As the STOCK Act, a bill to stop insider trading by members of Congress, heads to the House of Representatives after passing a Senate vote, the House Democratic leader has become a specific target of the legislation.
There are jobs bills and a payroll tax extension mired in Washington gridlock, but the STOCK Act is sailing through Congress with overwhelming bipartisan support, with a House vote expected Thursday.
The legislation became popular after ain November shined a light on alleged insider trading by U.S. lawmakers, and now Democratic leader Nancy Pelosi is becoming the focus of House Republicans as they seek to put their stamp on the bill.
The Senate version of the STOCK Act. Now, House Republicans are hurrying to finish their own version in time for a Thursday vote.
"It is unacceptable for anybody in this body to profit personally from non-public information," said House Majority Leader Eric Cantor.
The bill's sudden popularity is amusing to New York Democratic congresswoman Louise Slaughter, who first introduced the STOCK Act six years ago - and never got much support.
She says, without a doubt, that it was the "60 Minutes" report that prompted the newfound interest. (Scroll down to see the "60 Minutes" report)
"I've never seen anything like it," she tells CBS News. "The day after, on the street, people were asking about it."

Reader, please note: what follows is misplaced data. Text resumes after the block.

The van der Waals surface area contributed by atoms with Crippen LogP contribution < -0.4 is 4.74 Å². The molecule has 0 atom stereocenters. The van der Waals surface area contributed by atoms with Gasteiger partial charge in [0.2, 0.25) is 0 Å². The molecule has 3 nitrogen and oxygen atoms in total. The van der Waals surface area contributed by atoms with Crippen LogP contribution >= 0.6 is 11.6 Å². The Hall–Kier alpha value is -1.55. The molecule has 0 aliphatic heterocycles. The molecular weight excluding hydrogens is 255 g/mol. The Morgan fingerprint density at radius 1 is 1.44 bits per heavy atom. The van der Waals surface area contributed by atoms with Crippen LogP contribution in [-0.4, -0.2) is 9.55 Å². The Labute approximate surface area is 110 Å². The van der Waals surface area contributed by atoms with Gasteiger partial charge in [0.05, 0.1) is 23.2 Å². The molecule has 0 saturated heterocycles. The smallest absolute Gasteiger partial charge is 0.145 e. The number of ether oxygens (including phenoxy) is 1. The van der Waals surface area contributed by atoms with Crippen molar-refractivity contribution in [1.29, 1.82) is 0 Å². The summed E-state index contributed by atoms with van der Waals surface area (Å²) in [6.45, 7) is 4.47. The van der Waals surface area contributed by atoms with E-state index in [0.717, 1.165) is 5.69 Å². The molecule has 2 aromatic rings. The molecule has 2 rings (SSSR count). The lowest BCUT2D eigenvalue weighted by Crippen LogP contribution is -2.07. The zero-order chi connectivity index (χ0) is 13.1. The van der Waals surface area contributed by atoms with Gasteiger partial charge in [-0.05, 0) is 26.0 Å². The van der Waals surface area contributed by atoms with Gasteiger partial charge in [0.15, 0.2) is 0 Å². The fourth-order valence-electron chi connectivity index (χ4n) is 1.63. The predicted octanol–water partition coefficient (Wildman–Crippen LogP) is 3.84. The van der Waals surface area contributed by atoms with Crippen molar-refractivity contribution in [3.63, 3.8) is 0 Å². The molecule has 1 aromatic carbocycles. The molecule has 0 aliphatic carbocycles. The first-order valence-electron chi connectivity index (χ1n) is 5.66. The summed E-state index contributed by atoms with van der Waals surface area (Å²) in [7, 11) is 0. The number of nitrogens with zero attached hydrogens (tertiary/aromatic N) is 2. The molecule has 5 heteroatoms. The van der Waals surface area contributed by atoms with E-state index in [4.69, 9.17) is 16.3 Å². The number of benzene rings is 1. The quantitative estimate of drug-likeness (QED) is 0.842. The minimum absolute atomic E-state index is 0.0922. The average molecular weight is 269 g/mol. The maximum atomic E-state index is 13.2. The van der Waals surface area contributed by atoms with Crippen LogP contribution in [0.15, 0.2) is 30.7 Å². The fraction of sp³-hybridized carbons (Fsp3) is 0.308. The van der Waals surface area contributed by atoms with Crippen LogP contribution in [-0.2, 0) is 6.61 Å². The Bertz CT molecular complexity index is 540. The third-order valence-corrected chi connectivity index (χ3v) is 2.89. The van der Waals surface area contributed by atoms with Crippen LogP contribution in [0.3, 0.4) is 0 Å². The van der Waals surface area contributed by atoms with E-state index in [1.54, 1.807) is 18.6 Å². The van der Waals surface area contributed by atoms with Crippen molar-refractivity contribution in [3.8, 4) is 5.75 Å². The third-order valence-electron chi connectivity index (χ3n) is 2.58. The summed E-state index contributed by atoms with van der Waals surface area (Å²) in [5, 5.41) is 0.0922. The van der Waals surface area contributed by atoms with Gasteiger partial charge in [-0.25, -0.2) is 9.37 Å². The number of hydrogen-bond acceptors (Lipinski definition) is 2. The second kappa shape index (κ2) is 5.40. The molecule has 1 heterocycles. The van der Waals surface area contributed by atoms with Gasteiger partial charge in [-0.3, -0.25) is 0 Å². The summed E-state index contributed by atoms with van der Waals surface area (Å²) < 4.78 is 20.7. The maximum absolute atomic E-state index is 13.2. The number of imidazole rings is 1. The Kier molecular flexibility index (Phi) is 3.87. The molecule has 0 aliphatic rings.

House Republicans say their bill will be even stronger than the Senate bill, which explicitly bans members of Congress and their staffers from trading on non-public information they glean through their work on Capitol Hill.
It also requires lawmakers to disclose any trade worth more than $1,000 and revokes a lawmaker's pension if they're convicted of a felony.
But here's where the bipartisanship ends: On Tuesday House Republicans announced they were adding a clause they call the "Pelosi Provision," which would restrict lawmakers and their staffs from unfair access to initial public offerings (IPOs).
The provision is a dig at House Minority Leader Nancy Pelosi. Her husband's participation in an IPO for Visa was highlighted in the "60 Minutes" story.
She denied any conflict of interest.
"I will hold my record of fighting the credit card companies as Speaker, or as a member, up against anyone," Pelosi told "60 Minutes" in response to the report.
Speaking Wednesday to "CBS This Morning" co-host Charlie Rose, Kroft predicted that the so-called Pelosi provision would be added to the bill, and pass. "It's a great addition to the bill," said Kroft.
Reflecting on his original report - which included a tense exchange with Pelosi as she denied any insider trading - Kroft said he believes the American people "were just outraged to find out that members of Congress weren't subject to insider trading laws, people were just angry."
Click on the video player above to see Nancy Cordes' full report, and more from Steve Kroft on the ramifications of his "60 Minutes" report.
Watch the "60 Minutes" report below: